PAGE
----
Section 2: Feminist Strategies for Action (Still in Progress)
Changing Material Conditions:
How do the parenthood policies at your institution effect your work and experience? In the pandemic, how has your experience intersected with caregiving, both that which you give and of others? Describe the resources you’ve used to break the maternal wall (page 205), or will help others use.
This section is about mentorship. How has mentoring shaped you and your career and leadership? Has it always been feminist (see p. 223)? As suggested on page 218, “stories matter.” What’s your (mentoring) story?
How can institutional mentoring practices reinforce patriarchy and sexism? What are the advantages and disadvantages of co-mentoring?
In “Mentoring Women in Technical Communication,” the authors describe a mentoring program based on flexibility and flattened hierarchies. This model allows for models of mentorship to flourish based on people, places, resources, and affect (see p. 235). Why is affect so important in this model? Describe these components in relation to your current mentoring experience. Commit to improving or utilizing two of them in your leadership.
In this section, Carol Gilligan’s ethics of care and various iterations of feminist standpoint theory emerge as critical to feminist leadership and mentoring. In these frameworks, differential agency, relationality, and context are central. Does this reflect your understanding and experience of feminist mentoring and leadership? What do these frameworks omit?
In “Writing to Resist,” Jessica Moriarty uses autoethnography and ‘autoethnodrama’ to combat gender bias and anti-feminist elements of traditional academic work. What will you do in the next four weeks to story yourself and create spaces of reflection? Incorporate autoethnodramatic elements into your story and leadership.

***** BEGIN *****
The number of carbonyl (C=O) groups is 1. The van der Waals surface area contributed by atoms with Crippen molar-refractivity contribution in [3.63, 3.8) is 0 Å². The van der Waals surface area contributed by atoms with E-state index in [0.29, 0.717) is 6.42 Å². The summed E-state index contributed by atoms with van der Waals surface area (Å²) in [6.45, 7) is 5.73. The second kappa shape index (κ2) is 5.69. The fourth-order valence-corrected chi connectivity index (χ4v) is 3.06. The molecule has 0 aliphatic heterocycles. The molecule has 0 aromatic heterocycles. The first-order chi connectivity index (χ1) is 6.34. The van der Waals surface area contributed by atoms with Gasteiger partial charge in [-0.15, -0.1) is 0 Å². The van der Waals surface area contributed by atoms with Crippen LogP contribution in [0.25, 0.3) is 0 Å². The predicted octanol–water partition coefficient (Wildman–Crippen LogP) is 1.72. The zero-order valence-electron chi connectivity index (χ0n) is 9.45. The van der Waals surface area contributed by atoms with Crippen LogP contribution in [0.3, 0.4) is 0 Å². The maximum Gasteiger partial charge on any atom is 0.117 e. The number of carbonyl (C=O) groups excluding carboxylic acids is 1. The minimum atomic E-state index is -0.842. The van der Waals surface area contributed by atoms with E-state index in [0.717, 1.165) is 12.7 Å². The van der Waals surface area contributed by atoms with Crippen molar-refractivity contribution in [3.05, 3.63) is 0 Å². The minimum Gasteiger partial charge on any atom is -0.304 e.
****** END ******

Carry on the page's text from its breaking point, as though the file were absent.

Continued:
How does viewing higher ed as a social institution (as opposed to only an intellectual institutions) exposes different forms of sexism and intersectional privilege and oppression? What are potential sites of interruption for disrupting bias?
Reflect on your experiences with your Professor X – a department or unit bully. How has it played out? Was it very similar to what Karla S. McCain describes in “Overcoming the Department Bully?” How does the presence of a department bully indicate structural or institutional problems?
In “We Are All Needed,” Sara Hillin describes rhetorical listening and other feminist rhetorical tactics as useful tools for navigating academia. Are there similar tools or methodologies in your discipline that you could deploy in a similar way? How will you use rhetorical silence? Be bold about creating inclusion.
In “The Bullying We Don’t Talk About,” Fran Sepler argues that “deliberatively constructed networks of allies” (300) are critical to combating workplace bullying. Why is woman-on-woman bullying sometimes harder to identify and document. Are there other forms of bullying and workplace toxicity that also fit this mold?
Reflect on the infographics at the conclusion of this section. Are the effective in their message? Imagine your own infographic. Make it!